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  • Northside East

Charity cancels its fundraiser due to heatwave 

Monday, 9th July, 2018 8:00am
Charity cancels  its fundraiser  due to heatwave 

Stout, an Irish Blue Cross friend, enjoying a cooling paddle in the water at Rathfarnham Park.

Charity cancels  its fundraiser  due to heatwave 

Stout, an Irish Blue Cross friend, enjoying a cooling paddle in the water at Rathfarnham Park.

AN animal welfare charity postponed a fundraiser in north county Dublin last weekend due to the  weather.

The Irish Blue Cross was due to hold its ‘Bark in the Park’ sponsored dog walk last Sunday (July 8) at Ardgillan Castle, Balbriggan.

However, the charity took the decision in light of the high temperatures while also urging pet owners to be aware of how excessive heat affects their pet.

Supporters of the charity have been registering to take part in the annual series of family fun days, raising sponsorship money to support the work of the charity.  

The charity has assured supporters that the event will be hosted later in the year when it is cooler and safer to do so.

In a statement, a spokesperson for The Irish Blue Cross said: “We’re very disappointed to be postponing our event and to have to disappoint so many people who have been looking forward to it, but we feel that this is the right decision to take.

“As an animal welfare charity, we are acutely aware of the risks to dogs who are susceptible to heatstroke so hosting an event which encourages dog owners to bring their pets out in excessive temperatures is not something we could do. 

“We’re currently exploring a new date and we’ll be announcing that very soon.”

The charity, which provides charitable veterinary services in Dublin, has seen several dogs presenting with signs of heatstroke and exhaustion at their clinics over the past number of weeks. Una O’Toole, Head of Veterinary Services with The Irish Blue Cross, said: “Preventing heatstroke rather than treating it is of upmost important as once a dog showing signs of exhaustion or heatstroke, often the damage is already done.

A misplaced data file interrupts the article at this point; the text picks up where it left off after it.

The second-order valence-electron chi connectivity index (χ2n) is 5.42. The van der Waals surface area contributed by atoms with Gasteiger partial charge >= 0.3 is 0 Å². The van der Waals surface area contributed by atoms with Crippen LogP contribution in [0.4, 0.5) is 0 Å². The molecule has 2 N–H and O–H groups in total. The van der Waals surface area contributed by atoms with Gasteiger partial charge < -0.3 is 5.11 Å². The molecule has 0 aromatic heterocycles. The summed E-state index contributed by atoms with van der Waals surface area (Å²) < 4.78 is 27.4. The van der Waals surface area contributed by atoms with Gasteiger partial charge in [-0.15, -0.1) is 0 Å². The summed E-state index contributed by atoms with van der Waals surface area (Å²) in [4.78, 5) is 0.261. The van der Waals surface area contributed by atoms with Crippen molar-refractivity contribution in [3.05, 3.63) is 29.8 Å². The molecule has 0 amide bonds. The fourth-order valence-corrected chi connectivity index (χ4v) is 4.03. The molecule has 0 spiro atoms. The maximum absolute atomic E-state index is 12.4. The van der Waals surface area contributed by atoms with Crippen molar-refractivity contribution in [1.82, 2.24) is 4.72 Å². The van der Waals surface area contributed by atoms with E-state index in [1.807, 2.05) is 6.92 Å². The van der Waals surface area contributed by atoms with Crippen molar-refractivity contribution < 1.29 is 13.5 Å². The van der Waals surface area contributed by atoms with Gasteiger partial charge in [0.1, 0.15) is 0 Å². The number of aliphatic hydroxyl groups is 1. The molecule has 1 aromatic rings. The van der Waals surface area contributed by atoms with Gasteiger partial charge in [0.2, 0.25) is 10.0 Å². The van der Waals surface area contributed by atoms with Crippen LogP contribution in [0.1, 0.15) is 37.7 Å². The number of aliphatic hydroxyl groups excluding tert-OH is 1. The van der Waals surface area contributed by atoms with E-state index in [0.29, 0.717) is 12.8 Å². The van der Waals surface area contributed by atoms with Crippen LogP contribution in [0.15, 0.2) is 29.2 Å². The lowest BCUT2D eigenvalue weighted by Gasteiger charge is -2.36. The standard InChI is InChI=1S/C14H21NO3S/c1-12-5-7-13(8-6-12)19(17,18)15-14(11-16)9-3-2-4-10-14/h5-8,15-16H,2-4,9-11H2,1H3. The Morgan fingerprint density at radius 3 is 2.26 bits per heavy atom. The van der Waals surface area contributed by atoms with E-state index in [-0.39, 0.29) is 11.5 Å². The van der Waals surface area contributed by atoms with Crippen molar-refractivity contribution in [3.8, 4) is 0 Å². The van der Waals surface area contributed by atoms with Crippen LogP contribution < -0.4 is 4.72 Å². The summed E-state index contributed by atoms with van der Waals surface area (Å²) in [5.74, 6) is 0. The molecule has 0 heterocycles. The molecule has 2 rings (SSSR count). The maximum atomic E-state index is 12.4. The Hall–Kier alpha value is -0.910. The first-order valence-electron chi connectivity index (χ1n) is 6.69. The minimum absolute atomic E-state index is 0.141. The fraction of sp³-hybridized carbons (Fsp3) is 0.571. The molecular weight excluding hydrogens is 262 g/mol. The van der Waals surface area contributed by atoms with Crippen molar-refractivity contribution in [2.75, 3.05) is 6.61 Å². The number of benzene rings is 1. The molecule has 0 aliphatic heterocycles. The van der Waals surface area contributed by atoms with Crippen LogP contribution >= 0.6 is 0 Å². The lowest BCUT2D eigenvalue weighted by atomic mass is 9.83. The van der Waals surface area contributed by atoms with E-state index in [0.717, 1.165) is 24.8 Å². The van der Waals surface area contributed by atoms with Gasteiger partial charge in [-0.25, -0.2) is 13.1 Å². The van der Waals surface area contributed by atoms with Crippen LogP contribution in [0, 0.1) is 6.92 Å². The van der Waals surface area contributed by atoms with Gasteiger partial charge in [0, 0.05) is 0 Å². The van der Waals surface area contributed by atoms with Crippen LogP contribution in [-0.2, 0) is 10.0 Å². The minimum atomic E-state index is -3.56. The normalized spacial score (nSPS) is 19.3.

“It’s crucial for pet owners to be alert to the risk and take appropriate measures to prevent it.

“Some dogs may be more susceptible than others, such as short nose breeds like Pugs and Boxers, dogs with underlying conditions, overweight or older dogs. Missing a few walks in extreme temperatures won’t be fatal, but heatstroke can be.”

The Irish Blue Cross is urging all pet owners to be aware of how excessive heat affects their pet and be aware of the tell-tale signs. Some practical tips it recommends are: 

• Keep dogs safe and cool indoors for as much of the day as possible but particularly when the sun is at its hottest between 11am and 3pm,

• Limit your pet’s exercise or playtime outdoors and only during cooler times of the day such as very early morning or late evening, providing your pet is in good health,

• Make sure your dog has access to plenty of clean water at all times and always carry water for your dog on walks,

• As a rule, if a path is too hot for your hand, it’s too hot for dogs’ paws

• Watch for signs of exhaustion like heavy panting, dribbling, loss of energy or collapse,

• If you suspect that your dog is suffering from heatstroke, move them to a cooler area indoors or into the shade and wet their coat with cool water. Contact your local vet immediately, and

• Never use freezing water to cool a dog as this can cause their temperature to drop too quickly and this can lead to shock. Details for the remaining events can be found at ;


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